Category Archives: Science Fiction

Hugo Awards 2007

This post was originally intended to be written just before the Hugo Awards ceremony in Japan; unfortunately I came down with Influenza at the end of August that knocked me out for two weeks, and I’m still not 100%. This also meant that I didn’t get a chance to read any of the the selections in novella and short story categories and I missed one of the “Long Form” selection as well.

Earlier in the year I decided to expand my horizons on Science Fiction. I figured that the Hugo Award would be a good barometer of new and upcoming fiction, so I decided to read and watch all of the things nominated. I started a little bit late, so didn’t quite manage to finish everything I intended. I’m considering expanding this out to other awards next year, although I’m a little bit daunted by the Man Booker Prize.

I’ve ranked them according to my opinion, with a brief blurb about them; the weblinks go on in greater detail. The 2007 Hugo winners in bold.

Best Novel

  • Blindsight by Peter Watt
    This was by far my favourite out of the five. Charles Stross sums it up far better than I ever could – “Imagine a neurobiology-obsessed version of Greg Egan writing a first contact with aliens story from the point of view of a zombie posthuman crewman aboard a starship captained by a vampire, with not dying as the boobie prize.” This book kept me guessing all the way through. Highly recommended.
  • Glasshouse by Charles Stross
    A war damaged veteran from a post accelerated society is forced to live in a social experiment replicating life in the 1950s, although the experiment is not quite what is seems. Cool future tech mixed in with commentary on “ancient 20th century” concepts of social roles and identity.
  • Rainbows End by Vernor Vinge
    2 decades into the future, a man wakes up from a treatment for Alzheimer’s disease to find a world full of always-on network augmented reality devices. This book was full of really cool fairly realistic extrapolations on modern technology. Even though I preferred Blindsight, I can see why this book won the Best Novel award.
  • His Majesty’s Dragon by Naomi Novik
    What if there were Dragons during the Napoleonic wars? A fun book – I’ve already read the next two in the series – but not as ground breaking in my opinion as the books above.
  • Eifelheim by Michael Flynn
    I could not get into this book at all – these things happen some time. I didn’t like the style of writing, I found the shift in focus between the present and the past jarring, and the pseudo-quantum physics knowledge of the Dark Ages priest properly broke my suspension of disbelief. Oh, and I was bored, always a terrible crime in any media.

Blindsight, Eifelheim and Rainbows End were all available freely online as e-texts. This I was very grateful for, as publication dates in the UK would have otherwise made reading these books far more difficult than neccessary. There is also a tradition of putting the nominees for the short story categories online, in an attempt to boost their exposure. I did download these in an attempt to read them in a park on a nice sunny day – but being ill robbed me of my ability to read, let alone walk to a park.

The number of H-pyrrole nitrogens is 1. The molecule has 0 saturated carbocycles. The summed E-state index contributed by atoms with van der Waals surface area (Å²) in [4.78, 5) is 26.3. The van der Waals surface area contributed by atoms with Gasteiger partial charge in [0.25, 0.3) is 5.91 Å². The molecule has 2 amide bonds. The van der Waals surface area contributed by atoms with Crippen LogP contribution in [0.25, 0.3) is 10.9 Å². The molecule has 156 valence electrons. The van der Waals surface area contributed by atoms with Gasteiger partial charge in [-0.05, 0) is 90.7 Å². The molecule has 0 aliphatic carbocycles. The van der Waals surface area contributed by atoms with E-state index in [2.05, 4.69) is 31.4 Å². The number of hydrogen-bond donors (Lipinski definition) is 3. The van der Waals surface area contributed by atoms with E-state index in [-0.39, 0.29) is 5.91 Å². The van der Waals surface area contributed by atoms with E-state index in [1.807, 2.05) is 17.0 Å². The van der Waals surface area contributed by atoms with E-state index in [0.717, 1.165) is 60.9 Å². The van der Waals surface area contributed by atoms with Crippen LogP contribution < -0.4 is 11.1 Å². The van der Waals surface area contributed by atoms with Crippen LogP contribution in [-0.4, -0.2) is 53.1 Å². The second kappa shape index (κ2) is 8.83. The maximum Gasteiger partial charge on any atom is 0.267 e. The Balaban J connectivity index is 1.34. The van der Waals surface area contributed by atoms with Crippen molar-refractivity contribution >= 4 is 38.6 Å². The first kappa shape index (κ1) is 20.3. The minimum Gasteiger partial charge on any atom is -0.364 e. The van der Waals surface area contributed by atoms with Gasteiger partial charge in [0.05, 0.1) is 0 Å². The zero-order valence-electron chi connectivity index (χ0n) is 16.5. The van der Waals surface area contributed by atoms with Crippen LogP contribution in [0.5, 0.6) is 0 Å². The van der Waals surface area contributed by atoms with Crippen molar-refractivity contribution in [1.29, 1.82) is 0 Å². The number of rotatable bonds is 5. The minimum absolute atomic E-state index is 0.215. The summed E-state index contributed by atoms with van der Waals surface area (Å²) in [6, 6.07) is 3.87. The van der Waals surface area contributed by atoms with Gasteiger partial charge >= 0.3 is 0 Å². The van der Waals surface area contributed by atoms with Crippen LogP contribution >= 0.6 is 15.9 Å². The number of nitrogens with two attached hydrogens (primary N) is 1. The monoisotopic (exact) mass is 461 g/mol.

Best Dramatic Presentation – Long Form

  • Pan’s Labyrinth
    This is a gorgeous film juxtaposing a little girl’s fantastical quest against the horrors of the Spanish civil war. Beautifully crafted by Guillermo del Toro
  • Children of Men
    A deeply depressing tale about hope in a dystopic near future world that is sterile, shaped by current events of terrorism, Iraq and Abu Ghraib. In any other year this film would have been my favourite.
  • A Scanner Darkly
    Philip K Dicks slightly psychotic tale of a NARC officer investigating a group of drug users under cover, one of whom just happens to be himself. 
  • V for Vendetta
    I didn’t like this compared to the book, and to be honest I was a little bored by it and forgot to finish it. But, I’ve added to my list of movies to watch again, just
  • The Prestige
    I missed this at the cinema, bought it on DVD, but caught influenza before I could watch it. On “the List”, where it will probably stay their until I die.

Best Dramatic Presentation – Short Form

  • Doctor Who: The Girl in the Fireplace
    My favourite episode of “Series 2” of the new Dr Who. A love story with a bit of timeline complexity, clockwork robots and a horse. The write also wrote last years winner The Empty Child/The Doctor Dances and next years winner Blink.
  • Doctor Who: “Army of Ghosts” & “Doomsday
    A decent season finale, without too much of Russell T Davies’s trademarked Deux Ex Machina.
  • Stargate SG-1: “200
    A fun episode, sending up all sorts of science fiction shows, Thunderbirds, The Wizard of Oz, and especially Stargate SG1 itself.
  • Doctor Who: “School Reunion
    Sarah Jane Smith rejoins the cast for an episode to investigate mysterious happenings at a school. Mickey’s character really starts coming into his own here, and there’s a nicely un-Giles guest spot from Anthony Head.
  • Battlestar Galactica: “Downloaded
    All of the revamped BSG is currently on the to be watched queue – I’ve spent most of the year rewatching all of Babylon 5 instead.

I really enjoyed this mass influx of new books, movies and ideas – I’m definitely doing it again next year.